PNNL includes societal stability as a premise when working with its research partners to assess the impacts of climate change across time and spatial scales, assess vulnerabilities and resilience, and define interrelated risks. In addition, the Laboratory develops an analysis of the costs, benefits and risks of energy transitions and the implications for national and global security.

“The links between energy, food, water, socioeconomics, climate and security are difficult to measure, but it’s a national laboratory challenge,” Brandenberger said. “Understanding the connections between these areas is essential to increasing our societal and environmental resilience.”

An inclusive approach

PNNL helps achieve environmental justice and energy equity by partnering with government agencies and industry to identify and include disadvantaged and underserved groups in regulatory decision-making. (Illustration by Juergen Faelchle | Shutterstock.com)

A major component of societal stability involves a thorough understanding of past, present and future environmental impacts on all peoples and communities. In turn, environmental laws, regulations and policies require the engagement and meaningful participation of all people, regardless of race, color, national origin or income.

PNNL helps achieve environmental justice and energy equity by partnering with government agencies and industry to identify and include disadvantaged and underserved groups in regulatory decision-making. Additionally, complex policies and major projects are assessed to understand their implications for historically underserved communities.

“Certain actions associated with the country’s energy system can negatively affect human health or lead to environmental risks, with disproportionately high and negative impacts on affected populations,” said Ann Miracle, group leader for risk assessment and environment at PNNL. “For example, a power plant expansion may be proposed without consideration of how it might affect the life and culture of a Native American tribe.”

Since the 1980s, PNNL environmental justice experts have applied decision science, social science methodologies, and stakeholder engagement to conduct interdisciplinary assessments. A holistic environmental, cultural and socio-economic approach examines human health impacts and the potential for extreme weather events or infrastructure failure. Assessments include assessment of disproportionate impacts, potential trade-offs and effective mitigation measures. This growing team of experts has been conducting environmental justice assessments for 28 years in support of the first environmental justice decree that was signed in 1994.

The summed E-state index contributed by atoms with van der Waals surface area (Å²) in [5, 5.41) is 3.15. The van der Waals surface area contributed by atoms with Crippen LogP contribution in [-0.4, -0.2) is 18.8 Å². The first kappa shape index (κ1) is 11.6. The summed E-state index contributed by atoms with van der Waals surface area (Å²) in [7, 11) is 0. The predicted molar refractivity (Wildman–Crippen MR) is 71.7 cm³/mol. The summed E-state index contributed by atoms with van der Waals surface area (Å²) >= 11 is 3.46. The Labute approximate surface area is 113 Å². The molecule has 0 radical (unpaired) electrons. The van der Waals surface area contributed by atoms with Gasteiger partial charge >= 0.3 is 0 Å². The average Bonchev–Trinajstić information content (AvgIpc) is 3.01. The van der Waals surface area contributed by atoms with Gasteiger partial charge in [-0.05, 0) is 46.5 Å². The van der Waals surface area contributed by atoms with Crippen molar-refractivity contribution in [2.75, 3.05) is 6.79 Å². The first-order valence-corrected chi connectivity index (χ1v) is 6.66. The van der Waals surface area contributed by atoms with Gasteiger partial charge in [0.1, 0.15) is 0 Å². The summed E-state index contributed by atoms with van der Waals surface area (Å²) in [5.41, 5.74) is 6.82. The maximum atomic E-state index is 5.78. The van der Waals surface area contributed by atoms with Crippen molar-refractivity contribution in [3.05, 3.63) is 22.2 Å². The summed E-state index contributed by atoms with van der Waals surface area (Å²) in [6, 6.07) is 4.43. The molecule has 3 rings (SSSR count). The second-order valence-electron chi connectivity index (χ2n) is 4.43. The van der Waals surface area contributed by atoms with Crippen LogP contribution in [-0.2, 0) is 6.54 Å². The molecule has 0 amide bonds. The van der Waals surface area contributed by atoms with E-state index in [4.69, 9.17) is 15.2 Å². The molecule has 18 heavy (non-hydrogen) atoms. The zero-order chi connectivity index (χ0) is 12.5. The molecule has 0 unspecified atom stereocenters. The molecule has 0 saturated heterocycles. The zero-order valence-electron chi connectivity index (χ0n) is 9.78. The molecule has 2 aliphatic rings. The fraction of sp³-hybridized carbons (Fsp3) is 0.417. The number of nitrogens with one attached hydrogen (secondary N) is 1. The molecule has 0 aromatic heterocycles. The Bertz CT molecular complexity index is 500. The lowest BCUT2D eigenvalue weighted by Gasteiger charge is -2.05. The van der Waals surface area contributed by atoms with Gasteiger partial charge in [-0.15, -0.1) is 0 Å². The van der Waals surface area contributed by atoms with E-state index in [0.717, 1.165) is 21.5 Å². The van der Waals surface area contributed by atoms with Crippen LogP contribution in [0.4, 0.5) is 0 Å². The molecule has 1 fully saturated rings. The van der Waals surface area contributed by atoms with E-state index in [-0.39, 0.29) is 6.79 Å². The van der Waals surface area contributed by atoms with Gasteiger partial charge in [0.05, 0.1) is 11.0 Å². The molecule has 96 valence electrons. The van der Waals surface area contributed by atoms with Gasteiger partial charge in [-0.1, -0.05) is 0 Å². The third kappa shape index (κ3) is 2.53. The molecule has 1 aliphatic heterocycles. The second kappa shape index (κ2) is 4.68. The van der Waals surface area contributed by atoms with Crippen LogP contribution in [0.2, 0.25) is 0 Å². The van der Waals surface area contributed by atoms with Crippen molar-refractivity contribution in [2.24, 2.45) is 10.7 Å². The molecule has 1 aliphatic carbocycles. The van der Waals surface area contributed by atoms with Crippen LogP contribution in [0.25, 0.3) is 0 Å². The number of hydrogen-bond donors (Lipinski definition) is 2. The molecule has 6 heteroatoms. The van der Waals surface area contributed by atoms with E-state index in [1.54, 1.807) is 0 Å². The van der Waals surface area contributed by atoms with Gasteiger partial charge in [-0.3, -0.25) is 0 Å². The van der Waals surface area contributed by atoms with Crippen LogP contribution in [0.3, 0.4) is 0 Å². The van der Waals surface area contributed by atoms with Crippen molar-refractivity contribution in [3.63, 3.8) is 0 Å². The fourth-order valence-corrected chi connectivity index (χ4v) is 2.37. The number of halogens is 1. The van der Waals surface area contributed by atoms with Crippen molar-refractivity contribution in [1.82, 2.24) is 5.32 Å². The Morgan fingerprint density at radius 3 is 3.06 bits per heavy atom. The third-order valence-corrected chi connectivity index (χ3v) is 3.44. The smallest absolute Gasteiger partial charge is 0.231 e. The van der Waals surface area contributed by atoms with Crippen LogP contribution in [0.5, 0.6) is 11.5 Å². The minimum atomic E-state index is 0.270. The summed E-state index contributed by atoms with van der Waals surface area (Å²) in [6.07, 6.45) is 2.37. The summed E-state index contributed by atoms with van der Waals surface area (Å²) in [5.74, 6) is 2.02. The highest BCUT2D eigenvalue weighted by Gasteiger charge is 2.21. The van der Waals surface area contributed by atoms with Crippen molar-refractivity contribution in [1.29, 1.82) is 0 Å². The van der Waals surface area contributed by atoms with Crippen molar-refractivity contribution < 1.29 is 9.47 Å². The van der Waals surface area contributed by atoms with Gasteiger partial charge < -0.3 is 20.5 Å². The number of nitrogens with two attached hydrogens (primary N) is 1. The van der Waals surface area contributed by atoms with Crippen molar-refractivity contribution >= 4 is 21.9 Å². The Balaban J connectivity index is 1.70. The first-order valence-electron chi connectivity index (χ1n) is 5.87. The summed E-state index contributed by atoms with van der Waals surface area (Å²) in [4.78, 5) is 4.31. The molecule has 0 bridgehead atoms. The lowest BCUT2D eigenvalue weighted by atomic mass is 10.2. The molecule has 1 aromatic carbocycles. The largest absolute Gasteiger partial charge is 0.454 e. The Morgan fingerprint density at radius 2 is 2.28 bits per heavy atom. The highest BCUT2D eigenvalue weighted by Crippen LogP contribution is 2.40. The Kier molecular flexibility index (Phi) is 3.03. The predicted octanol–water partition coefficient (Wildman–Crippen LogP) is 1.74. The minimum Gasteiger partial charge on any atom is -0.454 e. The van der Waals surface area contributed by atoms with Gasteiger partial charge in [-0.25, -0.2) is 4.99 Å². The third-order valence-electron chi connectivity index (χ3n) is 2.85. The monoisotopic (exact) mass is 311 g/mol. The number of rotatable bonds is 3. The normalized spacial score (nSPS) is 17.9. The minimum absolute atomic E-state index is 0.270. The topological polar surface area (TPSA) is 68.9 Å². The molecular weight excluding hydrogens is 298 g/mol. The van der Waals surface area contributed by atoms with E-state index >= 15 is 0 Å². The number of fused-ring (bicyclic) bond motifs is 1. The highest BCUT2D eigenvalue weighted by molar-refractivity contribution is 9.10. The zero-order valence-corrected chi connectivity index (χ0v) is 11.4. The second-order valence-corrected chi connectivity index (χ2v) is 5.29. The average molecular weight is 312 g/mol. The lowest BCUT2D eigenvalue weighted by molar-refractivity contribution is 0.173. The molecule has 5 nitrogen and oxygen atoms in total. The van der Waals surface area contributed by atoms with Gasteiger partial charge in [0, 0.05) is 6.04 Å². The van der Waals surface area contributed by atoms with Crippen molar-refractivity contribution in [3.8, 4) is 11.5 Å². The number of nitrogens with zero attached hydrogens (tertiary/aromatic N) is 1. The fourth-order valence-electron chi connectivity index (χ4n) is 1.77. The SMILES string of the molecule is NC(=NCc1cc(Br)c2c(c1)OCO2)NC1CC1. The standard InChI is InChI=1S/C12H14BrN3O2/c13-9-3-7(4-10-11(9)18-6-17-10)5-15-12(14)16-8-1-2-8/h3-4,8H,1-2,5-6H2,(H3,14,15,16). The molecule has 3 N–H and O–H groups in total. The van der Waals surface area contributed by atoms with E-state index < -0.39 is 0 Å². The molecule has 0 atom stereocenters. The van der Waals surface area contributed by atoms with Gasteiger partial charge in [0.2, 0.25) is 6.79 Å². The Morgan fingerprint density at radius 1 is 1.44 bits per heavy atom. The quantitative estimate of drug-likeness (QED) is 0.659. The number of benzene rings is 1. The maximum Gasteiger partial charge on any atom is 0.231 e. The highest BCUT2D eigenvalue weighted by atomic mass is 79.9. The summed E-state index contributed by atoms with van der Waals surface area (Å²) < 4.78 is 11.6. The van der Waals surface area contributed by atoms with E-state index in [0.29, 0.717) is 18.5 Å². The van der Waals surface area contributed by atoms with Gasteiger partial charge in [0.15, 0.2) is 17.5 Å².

“Together, we work to achieve environmental justice by ensuring that the potential impacts of environmental and health risks are properly disclosed and that all stakeholders have equal access to decision-making that promotes a healthy environment,” Miracle said. .

Transforming the energy economy

One of the greatest challenges associated with climate change is the transformation of our energy economy. And much of that transformation involves the development of new methods to produce fuels, chemicals, and energy storage materials.

Some of these innovations include storing energy in the chemical bonds of molecules such as hydrogen and exploring how to make clean drinking water accessible to millions of people. PNNL’s chemists and materials scientists address the country’s urgent needs for energy sustainability and decarbonization. These complex solutions involve inventing new ways to produce and store energy, including hydrogen and renewable biofuels, all essential for future climate security.

As the world’s most pressing climate science challenges grow in size and complexity, PNNL researchers are also poised to meet these challenges with algorithms, software, and artificial intelligence.

For example, the Department of Energy’s Atmospheric Radiation User Facility collects massive amounts of atmospheric data from around the world. PNNL researchers have developed methods to analyze this data on the effects of dust, pollution or smoke from forest fires, among others, which can seriously affect air quality. Today, PNNL researchers are at the forefront of designing next-generation codes and algorithms to better understand how aerosols contribute to climate change.

Many processes, one goal

More than 100 nations, including the United States, adopted the Paris Agreement in 2015. The agreement set a goal of limiting global warming to well below 2, preferably 1.5 degrees Celsius, compared to pre-industrial levels.

Even its most ardent supporters acknowledged that this was an ambitious goal. A study published in Science last year, however, found a statistical basis to believe the goal was achievable.

PNNL researchers contributed to the study. And PNNL researchers, engineers and others, drawn from a wide range of expertise, will continue to play an important role in understanding climate change and finding solutions for a healthier and more equitable planet Earth.

Teresa H. Sadler